1887

Abstract

It was recently found that the (DHBV) reverse transcriptase is primarily a non-encapsidated cytoplasmic molecule that is rapidly translated and has a very short half-life. Here, a non-encapsidated reverse transcriptase from the human (HBV) was characterized. HBV polymerase accumulated in the cytoplasm in a manner similar to non-encapsidated DHBV polymerase. However, the HBV polymerase accumulated at an apparently lower concentration and had a longer half-life than the DHBV enzyme, and it displayed no evidence of the post-translational modifications observed for DHBV. Unlike the DHBV polymerase, immunofluorescence detection of the HBV polymerase in cells was suppressed by the core protein, and this suppression occurred independently of encapsidation. This implies an interaction between the polymerase and core in addition to encapsidation, but the polymerase and core did not co-immunoprecipitate, so the interaction might not be direct. These data indicate that production of cytoplasmic, non-encapsidated polymerase is conserved among the hepadnaviral genera. Furthermore, conservation of the cytoplasmic form of the polymerase suggests that it might have function(s) in virus replication or pathology beyond copying the viral genome.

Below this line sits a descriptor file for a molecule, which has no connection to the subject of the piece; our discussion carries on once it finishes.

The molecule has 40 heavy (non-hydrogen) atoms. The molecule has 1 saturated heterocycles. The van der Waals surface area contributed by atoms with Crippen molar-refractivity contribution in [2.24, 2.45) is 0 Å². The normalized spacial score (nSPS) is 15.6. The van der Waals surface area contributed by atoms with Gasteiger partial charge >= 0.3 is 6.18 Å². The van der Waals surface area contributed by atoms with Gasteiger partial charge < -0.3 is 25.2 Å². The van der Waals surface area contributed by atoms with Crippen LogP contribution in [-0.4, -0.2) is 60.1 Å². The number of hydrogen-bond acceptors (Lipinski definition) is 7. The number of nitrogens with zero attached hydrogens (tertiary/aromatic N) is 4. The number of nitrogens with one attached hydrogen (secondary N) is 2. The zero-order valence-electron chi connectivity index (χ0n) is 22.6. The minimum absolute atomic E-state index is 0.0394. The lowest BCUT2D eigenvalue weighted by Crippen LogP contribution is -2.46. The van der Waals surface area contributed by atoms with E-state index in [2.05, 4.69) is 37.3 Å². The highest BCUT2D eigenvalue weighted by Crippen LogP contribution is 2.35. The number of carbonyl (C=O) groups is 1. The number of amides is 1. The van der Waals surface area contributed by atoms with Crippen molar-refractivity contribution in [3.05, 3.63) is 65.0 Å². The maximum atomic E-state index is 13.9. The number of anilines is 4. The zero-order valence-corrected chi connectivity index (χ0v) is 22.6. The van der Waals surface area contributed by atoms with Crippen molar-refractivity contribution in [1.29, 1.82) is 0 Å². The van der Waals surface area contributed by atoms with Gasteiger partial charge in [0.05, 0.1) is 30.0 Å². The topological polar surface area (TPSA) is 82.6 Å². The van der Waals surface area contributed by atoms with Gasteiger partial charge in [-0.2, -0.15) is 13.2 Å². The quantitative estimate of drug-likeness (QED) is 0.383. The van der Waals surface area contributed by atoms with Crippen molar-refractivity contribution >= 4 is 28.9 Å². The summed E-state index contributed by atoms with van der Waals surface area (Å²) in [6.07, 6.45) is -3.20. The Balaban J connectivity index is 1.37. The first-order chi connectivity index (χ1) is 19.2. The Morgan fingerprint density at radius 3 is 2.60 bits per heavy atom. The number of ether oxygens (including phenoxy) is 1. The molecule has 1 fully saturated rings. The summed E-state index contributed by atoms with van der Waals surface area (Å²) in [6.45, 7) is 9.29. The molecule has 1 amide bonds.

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2004-11-01
2019-10-14
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